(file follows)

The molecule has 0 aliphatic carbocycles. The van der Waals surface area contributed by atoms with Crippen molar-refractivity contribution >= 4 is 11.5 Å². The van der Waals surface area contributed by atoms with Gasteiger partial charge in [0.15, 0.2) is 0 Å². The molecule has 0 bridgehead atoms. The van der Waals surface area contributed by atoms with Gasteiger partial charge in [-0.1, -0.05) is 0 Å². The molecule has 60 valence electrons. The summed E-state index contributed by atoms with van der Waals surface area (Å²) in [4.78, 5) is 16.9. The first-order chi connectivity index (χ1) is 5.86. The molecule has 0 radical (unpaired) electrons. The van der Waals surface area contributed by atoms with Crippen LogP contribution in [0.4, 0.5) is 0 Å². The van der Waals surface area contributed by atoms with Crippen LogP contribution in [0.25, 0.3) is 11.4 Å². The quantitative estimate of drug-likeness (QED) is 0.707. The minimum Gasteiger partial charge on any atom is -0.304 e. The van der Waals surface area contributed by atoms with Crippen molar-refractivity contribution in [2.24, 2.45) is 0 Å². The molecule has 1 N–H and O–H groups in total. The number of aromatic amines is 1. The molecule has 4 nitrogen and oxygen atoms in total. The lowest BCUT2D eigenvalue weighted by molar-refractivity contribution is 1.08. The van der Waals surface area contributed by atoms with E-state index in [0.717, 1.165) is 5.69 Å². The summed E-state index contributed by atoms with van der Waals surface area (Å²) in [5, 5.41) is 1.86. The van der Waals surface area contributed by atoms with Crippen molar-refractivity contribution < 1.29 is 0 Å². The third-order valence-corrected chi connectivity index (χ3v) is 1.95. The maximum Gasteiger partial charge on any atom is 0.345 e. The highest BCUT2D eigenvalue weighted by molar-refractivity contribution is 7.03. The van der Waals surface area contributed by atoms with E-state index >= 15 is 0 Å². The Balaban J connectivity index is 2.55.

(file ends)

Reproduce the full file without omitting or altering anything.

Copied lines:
The molecule has 0 aliphatic carbocycles. The van der Waals surface area contributed by atoms with Crippen molar-refractivity contribution >= 4 is 11.5 Å². The van der Waals surface area contributed by atoms with Gasteiger partial charge in [0.15, 0.2) is 0 Å². The molecule has 0 bridgehead atoms. The van der Waals surface area contributed by atoms with Gasteiger partial charge in [-0.1, -0.05) is 0 Å². The molecule has 60 valence electrons. The summed E-state index contributed by atoms with van der Waals surface area (Å²) in [4.78, 5) is 16.9. The first-order chi connectivity index (χ1) is 5.86. The molecule has 0 radical (unpaired) electrons. The van der Waals surface area contributed by atoms with Crippen LogP contribution in [0.4, 0.5) is 0 Å². The van der Waals surface area contributed by atoms with Crippen LogP contribution in [0.25, 0.3) is 11.4 Å². The quantitative estimate of drug-likeness (QED) is 0.707. The minimum Gasteiger partial charge on any atom is -0.304 e. The van der Waals surface area contributed by atoms with Crippen molar-refractivity contribution in [2.24, 2.45) is 0 Å². The molecule has 1 N–H and O–H groups in total. The number of aromatic amines is 1. The molecule has 4 nitrogen and oxygen atoms in total. The lowest BCUT2D eigenvalue weighted by molar-refractivity contribution is 1.08. The van der Waals surface area contributed by atoms with E-state index in [0.717, 1.165) is 5.69 Å². The summed E-state index contributed by atoms with van der Waals surface area (Å²) in [5, 5.41) is 1.86. The van der Waals surface area contributed by atoms with Crippen molar-refractivity contribution < 1.29 is 0 Å². The third-order valence-corrected chi connectivity index (χ3v) is 1.95. The maximum Gasteiger partial charge on any atom is 0.345 e. The highest BCUT2D eigenvalue weighted by molar-refractivity contribution is 7.03. The van der Waals surface area contributed by atoms with E-state index >= 15 is 0 Å². The Balaban J connectivity index is 2.55.